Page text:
As a marketing manager, you must remember that you cannot lose yourself in your campaigns. A graphic designer may be able to lose him or herself in Adobe Illustrator or Photoshop, and your developers may be able to dive neck-deep into code all day long, but as a manager, you must lead your team. They will be looking to you for guidance, answers, opinions, direction, and mentorship. It may be hard to turn off the side of your brain that simply wants to focus on the creative side of marketing, but as a manager, your obligations extend beyond the client. Take a cue out of the project manager’s playbook and ingratiate yourself with your team.
4. Project Implementation
A project manager will leverage his or her experience in workflow, production, quality assurance, and scheduling to see projects through to their completion in an efficient manner. Marketing managers tend to have a less regimented approach to their responsibilities; they utilize their skills to calculate strategic plans of action and implement them accordingly, but there is often a heavy focus on idea conception, brainstorming, and back-and-forth communication. If you want to succeed as a marketing manager, it isn’t enough for you to conceptualize an idea for a campaign. You must be able to execute that campaign as well. Use the team you have at your disposal to bring your ideas to fruition – they won’t be able to accomplish what you’ve set out to accomplish unless you provide them with guidance and direction. Approach a marketing campaign or client relationship with the same diligence that a project manager approaches a particular project or goal.
5. Risk Assessment and Management
As a marketing manager, you likely have direct contact with clients (or stakeholders, in the event you work internally). Though there are definite advantages to forming close relationships with the decision-makers (it helps foster business, for one), it also presents risks – if something should go awry, you’re the first line of defense, which means you leave yourself vulnerable. Clients and executives alike expect campaigns to be executed smoothly and without mistakes. If a campaign goes unexpectedly fails due to some oversight that you neglected to take into consideration, it is you who ultimately will be held responsible. You must be able to assess and manage risks. And this is true not just from a project implementation standpoint, but on the whole. Risk management in the marketing world starts at idea conception. If you aren’t factoring in potential risks – which in marketing, can be legal, cultural, or even logistical in nature – you can’t effectively manage a marketing campaign.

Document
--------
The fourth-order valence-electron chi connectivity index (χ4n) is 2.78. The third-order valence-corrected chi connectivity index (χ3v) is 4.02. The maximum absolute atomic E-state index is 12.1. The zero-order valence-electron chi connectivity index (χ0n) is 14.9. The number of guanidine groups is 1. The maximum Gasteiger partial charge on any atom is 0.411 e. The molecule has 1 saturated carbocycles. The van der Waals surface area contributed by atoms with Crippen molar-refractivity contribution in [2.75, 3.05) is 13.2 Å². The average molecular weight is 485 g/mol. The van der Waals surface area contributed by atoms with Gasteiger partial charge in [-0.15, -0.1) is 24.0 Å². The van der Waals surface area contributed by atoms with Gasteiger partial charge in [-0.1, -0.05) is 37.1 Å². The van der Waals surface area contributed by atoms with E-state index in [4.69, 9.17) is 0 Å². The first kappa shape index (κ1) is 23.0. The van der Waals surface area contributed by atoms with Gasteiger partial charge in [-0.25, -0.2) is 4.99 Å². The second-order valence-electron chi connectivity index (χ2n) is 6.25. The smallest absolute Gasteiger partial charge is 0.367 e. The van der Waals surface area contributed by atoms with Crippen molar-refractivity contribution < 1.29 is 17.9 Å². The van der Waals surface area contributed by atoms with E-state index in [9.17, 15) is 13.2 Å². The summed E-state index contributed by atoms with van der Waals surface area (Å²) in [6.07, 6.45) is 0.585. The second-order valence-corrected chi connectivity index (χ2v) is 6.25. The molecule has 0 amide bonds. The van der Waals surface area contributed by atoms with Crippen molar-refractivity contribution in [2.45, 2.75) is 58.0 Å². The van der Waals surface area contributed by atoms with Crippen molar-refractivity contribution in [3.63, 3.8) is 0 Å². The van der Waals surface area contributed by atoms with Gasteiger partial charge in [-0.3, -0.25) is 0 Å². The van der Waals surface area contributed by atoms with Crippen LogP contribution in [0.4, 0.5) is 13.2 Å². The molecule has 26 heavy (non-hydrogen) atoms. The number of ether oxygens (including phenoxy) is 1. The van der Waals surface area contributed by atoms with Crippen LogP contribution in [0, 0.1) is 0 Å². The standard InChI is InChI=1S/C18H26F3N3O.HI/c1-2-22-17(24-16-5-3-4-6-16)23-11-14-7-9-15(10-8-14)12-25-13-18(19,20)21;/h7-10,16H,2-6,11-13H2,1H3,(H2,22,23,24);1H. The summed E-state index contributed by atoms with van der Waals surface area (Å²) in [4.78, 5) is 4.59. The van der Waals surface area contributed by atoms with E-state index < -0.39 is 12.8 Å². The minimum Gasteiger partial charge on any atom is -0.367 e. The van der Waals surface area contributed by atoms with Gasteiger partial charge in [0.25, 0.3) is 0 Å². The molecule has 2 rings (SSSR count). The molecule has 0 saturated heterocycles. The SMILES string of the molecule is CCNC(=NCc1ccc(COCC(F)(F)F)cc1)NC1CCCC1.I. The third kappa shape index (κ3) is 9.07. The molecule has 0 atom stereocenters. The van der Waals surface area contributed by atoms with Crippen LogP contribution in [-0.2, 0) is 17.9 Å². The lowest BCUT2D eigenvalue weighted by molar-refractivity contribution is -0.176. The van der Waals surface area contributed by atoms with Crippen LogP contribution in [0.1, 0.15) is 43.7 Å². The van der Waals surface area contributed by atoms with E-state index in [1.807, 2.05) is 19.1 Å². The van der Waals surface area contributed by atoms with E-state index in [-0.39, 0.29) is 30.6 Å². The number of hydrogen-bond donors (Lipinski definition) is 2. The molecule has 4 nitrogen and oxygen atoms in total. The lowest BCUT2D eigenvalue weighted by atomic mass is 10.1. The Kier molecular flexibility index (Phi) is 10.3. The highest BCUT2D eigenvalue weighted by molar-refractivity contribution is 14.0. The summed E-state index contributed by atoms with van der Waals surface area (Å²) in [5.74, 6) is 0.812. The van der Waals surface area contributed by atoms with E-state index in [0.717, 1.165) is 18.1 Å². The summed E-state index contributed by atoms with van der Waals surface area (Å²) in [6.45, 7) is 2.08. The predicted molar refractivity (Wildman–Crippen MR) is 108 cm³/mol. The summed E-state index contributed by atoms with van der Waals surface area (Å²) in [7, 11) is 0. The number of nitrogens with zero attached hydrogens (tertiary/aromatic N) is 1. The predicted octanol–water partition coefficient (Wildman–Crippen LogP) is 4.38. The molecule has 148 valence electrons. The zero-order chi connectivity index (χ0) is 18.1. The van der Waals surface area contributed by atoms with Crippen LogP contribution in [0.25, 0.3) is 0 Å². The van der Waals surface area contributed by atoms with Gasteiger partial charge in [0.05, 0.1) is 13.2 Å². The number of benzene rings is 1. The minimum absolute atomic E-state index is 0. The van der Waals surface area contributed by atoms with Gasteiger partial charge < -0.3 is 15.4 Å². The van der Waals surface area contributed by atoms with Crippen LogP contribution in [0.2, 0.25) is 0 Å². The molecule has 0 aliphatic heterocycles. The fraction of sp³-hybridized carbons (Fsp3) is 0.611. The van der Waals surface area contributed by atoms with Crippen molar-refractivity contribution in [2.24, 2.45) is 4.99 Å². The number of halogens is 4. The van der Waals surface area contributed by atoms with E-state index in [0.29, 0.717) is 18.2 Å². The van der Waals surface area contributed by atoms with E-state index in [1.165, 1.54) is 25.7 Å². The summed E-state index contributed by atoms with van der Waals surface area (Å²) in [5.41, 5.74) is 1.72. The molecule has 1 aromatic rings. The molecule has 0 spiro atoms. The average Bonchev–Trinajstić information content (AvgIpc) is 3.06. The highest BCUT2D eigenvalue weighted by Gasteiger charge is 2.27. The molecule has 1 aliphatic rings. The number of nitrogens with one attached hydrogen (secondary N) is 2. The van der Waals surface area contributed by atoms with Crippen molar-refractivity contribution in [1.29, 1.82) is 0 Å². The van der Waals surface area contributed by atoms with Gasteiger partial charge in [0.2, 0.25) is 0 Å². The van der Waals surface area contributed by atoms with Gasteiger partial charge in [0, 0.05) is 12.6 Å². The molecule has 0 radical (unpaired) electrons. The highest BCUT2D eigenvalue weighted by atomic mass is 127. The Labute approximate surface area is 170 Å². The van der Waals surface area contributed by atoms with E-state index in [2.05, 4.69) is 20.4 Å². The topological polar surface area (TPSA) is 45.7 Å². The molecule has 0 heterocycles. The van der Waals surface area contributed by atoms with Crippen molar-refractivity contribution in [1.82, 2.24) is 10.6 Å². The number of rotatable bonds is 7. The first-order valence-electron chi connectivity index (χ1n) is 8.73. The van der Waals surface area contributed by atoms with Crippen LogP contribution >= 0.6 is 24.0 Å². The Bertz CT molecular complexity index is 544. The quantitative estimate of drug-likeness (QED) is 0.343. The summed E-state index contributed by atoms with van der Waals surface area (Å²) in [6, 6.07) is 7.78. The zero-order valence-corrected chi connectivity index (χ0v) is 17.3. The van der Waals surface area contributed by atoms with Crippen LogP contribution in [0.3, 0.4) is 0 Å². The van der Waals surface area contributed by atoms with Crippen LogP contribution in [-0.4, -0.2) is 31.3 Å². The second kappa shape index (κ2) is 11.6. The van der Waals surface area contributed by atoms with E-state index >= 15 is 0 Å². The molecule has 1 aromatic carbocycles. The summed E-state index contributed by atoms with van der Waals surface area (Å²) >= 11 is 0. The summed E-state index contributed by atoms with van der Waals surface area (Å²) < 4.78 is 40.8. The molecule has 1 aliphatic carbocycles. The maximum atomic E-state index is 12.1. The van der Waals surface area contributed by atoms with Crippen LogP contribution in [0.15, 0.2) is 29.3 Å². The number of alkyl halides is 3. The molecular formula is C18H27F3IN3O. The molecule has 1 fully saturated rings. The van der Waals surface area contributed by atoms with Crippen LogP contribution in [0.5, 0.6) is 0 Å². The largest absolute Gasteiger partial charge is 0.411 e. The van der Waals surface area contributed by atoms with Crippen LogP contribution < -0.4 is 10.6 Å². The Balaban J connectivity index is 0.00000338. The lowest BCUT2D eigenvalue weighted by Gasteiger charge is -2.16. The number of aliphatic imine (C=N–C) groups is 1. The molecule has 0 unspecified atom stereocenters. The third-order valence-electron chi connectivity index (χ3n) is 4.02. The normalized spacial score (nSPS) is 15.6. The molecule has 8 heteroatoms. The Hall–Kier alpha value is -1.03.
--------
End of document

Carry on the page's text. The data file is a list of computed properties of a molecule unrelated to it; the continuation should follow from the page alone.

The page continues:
Marketing Benefits from Project Management
Any marketing manager and professional will benefit from having project management skills. Using them on a daily basis helps you see everything you do as a project with small tasks, milestones, deadlines, and outcome.
Do you apply project management as a marketer? What specific skills do you use on a regular basis?
About the Author
Marcus is a content strategist and producer who loves helping brands craft content that improves customers' lives, builds brand credibility, and demands to be shared. For the last 10 years, Marcus has worked in every type of content—from writing to video production to design—and is currently a senior content marketing manager at Workfront, where he oversees all corporate- and awareness-level level content. When he's not producing content, he's consuming it, in the form of books, movies, and podcasts.Follow on Twitter More Content by Marcus Varner